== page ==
The recovery in the domestic market is partly matched in the commercial sector, as Local Authorities may not be building pools in as great a volume as they were pre-2008, but some parts of the commercial sector are showing strong signs of recovery, such as the holiday park sector. Demand for pools and especially for hot tubs used exclusively by one family (or small group of friends) are in great demand and is a trend that should continue to develop for the foreseeable future over the next 12 months. Although the commercial pool work in some sectors is strong, there appear to be fewer companies that work predominantly in this area alone, favouring to work in both the commercial and domestic areas to benefit from the opportunities provided by both.
The role of products that can genuinely save energy helps consumers tick two very important boxes. Firstly, it helps satisfy the growing desire to be ‘green’, and more importantly, it can help to reduce running costs. If payback times can be accurately calculated, then this can give consumers confidence in spending more on capital purchases such as heat pumps, to make savings on running costs so that the extra cost is quickly paid back.
While it may be unavoidable that BREXIT has created short-term issues, the UK industry is more likely to be directly affected by poor weather; it is, therefore, vital that companies continue to “weather-proof” their business as much as possible. The task of “weather-proofing” is made easier for those companies building indoor pools and also where customers are at the top end of the market, as demand is strong in these sectors.
Renovations and refurbishment work are also healthy sectors to be in, and companies are reaping the dividends by contacting their existing database of customers to identify if any of them are thinking of refreshing their facilities or adding options to them. Those companies that have a proactive approach to following up on customers that have planning permission and who have not yet started work will also be best placed to win this business.
Maximising the use of company databases and optimising customer relationship management systems with up-to-date data will provide businesses with successful tools for contacting existing clients. Having this data in place provides a key element in encouraging repeat business by building on the customer relationships which have already been established and have taken time and money to initially obtain. But new customer growth can also come from using social media and enhancing company websites (style, content and reach). New audiences are savvy, they do their research online and need to see what is available, through the ‘virtual showroom window’ of your website. Providing a 24-7, view of your business, 365 days a year, so even when your business is not open in real-time your website should be open for business and working as a sales tool to bring you, new customers. Therefore, a key part of your business management should be regular monitoring of digital marketing to ensure your online business channels are providing optimum business performance.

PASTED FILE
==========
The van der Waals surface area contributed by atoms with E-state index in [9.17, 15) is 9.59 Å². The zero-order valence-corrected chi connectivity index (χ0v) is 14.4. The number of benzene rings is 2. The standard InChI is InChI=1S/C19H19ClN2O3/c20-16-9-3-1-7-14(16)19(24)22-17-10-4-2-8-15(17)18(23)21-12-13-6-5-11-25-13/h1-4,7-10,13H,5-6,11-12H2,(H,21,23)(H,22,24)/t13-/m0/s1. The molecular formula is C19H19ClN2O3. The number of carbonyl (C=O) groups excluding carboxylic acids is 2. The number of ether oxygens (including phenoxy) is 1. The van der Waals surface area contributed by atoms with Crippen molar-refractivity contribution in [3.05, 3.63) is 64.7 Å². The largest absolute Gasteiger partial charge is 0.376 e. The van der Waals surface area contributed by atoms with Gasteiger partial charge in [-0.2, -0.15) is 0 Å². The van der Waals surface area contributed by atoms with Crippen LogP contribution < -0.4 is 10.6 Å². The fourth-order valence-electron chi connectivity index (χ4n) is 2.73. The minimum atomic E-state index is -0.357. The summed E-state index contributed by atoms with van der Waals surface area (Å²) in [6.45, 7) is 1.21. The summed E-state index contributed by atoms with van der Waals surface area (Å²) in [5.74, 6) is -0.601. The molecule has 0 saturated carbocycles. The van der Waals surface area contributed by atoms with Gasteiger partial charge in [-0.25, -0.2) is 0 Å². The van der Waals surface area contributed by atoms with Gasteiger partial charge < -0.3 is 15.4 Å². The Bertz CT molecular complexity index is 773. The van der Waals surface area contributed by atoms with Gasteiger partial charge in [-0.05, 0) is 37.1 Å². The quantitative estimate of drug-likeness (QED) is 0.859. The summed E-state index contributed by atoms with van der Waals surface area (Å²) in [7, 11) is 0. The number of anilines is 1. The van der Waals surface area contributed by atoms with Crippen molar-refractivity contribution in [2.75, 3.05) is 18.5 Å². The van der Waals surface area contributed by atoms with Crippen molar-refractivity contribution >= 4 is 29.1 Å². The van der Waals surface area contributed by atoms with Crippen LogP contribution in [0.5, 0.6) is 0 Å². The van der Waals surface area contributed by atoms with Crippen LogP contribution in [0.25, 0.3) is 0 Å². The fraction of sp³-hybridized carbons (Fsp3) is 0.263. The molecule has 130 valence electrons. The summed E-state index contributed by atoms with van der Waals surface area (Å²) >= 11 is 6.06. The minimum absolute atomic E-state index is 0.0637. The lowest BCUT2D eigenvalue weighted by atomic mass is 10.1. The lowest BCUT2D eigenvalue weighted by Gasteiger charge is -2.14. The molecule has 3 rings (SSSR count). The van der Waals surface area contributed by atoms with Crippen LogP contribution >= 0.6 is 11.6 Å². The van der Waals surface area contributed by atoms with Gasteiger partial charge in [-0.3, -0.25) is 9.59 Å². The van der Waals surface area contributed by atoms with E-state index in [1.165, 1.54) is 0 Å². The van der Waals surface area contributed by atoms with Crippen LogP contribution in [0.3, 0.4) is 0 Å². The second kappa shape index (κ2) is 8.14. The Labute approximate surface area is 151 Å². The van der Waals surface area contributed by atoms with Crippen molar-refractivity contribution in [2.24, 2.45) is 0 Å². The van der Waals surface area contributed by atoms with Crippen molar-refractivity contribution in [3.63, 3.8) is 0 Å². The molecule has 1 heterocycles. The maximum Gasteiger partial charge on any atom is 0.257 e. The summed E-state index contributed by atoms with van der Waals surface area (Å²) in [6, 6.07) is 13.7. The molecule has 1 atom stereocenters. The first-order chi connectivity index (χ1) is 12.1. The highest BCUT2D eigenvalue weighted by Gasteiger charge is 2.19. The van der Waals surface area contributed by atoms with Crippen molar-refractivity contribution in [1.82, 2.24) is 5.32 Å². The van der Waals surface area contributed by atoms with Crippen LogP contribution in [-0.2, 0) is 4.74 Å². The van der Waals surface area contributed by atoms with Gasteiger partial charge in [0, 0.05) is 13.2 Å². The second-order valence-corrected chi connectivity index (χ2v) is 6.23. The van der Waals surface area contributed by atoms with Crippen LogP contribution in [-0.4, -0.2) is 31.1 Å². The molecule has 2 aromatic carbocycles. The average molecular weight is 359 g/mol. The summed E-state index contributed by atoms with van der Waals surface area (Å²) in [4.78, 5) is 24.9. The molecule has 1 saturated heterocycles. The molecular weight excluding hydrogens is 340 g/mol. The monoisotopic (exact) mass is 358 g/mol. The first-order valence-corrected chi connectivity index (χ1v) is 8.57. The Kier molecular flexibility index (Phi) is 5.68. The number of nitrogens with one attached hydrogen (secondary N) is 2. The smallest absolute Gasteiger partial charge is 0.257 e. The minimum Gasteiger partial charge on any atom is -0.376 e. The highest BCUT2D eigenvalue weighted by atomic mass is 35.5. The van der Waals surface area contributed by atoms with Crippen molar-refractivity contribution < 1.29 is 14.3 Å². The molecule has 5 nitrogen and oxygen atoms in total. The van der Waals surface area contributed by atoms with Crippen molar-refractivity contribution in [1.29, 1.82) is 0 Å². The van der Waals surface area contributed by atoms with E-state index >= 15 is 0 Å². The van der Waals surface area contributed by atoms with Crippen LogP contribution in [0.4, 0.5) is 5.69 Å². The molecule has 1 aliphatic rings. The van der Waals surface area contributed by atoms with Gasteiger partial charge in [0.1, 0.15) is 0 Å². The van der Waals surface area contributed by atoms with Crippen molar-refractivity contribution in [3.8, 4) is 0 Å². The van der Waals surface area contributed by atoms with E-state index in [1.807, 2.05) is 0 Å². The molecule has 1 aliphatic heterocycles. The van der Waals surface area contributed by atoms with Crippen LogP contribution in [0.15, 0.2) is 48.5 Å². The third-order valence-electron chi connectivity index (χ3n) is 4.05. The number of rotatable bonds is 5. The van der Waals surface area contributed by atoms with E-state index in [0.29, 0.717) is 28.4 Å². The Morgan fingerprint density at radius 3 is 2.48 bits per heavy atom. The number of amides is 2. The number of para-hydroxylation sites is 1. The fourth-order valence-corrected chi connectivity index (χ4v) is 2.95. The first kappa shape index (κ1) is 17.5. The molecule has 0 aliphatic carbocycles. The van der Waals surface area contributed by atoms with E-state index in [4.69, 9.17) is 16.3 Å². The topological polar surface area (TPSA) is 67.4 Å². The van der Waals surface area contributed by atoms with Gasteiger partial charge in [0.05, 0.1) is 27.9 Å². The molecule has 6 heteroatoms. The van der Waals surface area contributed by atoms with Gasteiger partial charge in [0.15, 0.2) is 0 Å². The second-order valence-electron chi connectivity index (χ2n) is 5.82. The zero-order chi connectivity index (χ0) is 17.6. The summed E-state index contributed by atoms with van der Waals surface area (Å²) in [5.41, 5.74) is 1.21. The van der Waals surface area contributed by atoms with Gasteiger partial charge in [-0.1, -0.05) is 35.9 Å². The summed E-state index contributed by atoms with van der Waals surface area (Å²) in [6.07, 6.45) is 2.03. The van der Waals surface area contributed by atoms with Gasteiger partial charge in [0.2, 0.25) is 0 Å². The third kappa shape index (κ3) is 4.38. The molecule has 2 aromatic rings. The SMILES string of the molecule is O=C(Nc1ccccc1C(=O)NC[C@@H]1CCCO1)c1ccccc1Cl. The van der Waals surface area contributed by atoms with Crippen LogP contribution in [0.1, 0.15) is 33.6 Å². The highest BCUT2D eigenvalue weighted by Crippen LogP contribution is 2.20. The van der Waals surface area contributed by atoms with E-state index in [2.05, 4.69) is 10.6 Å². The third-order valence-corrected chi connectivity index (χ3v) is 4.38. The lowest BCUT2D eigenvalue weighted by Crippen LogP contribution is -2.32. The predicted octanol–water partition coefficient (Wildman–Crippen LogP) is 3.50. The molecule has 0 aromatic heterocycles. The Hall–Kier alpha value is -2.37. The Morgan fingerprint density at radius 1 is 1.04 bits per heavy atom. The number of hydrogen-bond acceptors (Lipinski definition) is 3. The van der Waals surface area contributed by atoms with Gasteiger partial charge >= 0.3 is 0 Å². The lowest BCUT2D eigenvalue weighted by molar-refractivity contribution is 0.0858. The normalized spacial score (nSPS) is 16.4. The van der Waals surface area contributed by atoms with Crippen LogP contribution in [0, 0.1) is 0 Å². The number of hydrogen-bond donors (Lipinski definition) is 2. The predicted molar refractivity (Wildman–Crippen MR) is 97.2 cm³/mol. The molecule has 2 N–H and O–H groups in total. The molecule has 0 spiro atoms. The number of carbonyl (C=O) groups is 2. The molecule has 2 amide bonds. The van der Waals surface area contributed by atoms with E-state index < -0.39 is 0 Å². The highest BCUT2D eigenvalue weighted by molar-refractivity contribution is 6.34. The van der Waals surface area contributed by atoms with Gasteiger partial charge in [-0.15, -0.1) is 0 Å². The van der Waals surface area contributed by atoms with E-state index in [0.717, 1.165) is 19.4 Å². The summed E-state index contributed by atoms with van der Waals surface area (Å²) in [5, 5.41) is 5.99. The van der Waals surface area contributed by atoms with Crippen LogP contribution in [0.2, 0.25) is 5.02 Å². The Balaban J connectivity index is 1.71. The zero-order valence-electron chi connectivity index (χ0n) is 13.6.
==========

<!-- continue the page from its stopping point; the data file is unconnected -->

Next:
In the UK, companies employing between 1 – 5 people are the most prevalent in our industry (with as many as 60% of the companies estimated to be in this category). The challenge for these SMEs (small and medium-sized enterprises) is how to grow their business when demand increases to find suitably skilled/qualified staff.
For SMEs, there is also the challenge of keeping up to date with the many changes that are happening with Regulations, Standards and Guidance that impacts the industry. Both of the Trade Associations (BISHTA and SPATA) and also the ISPE are working hard for their respective members (either companies or individuals, respectively) to ensure that knowledge is gained so that work is carried out to industry Standards. Information is available online and also via seminars and workshops available at specific times of the year to help businesses. SPATEX was also a great source of information for attendees, with two seminar areas providing a wealth of information.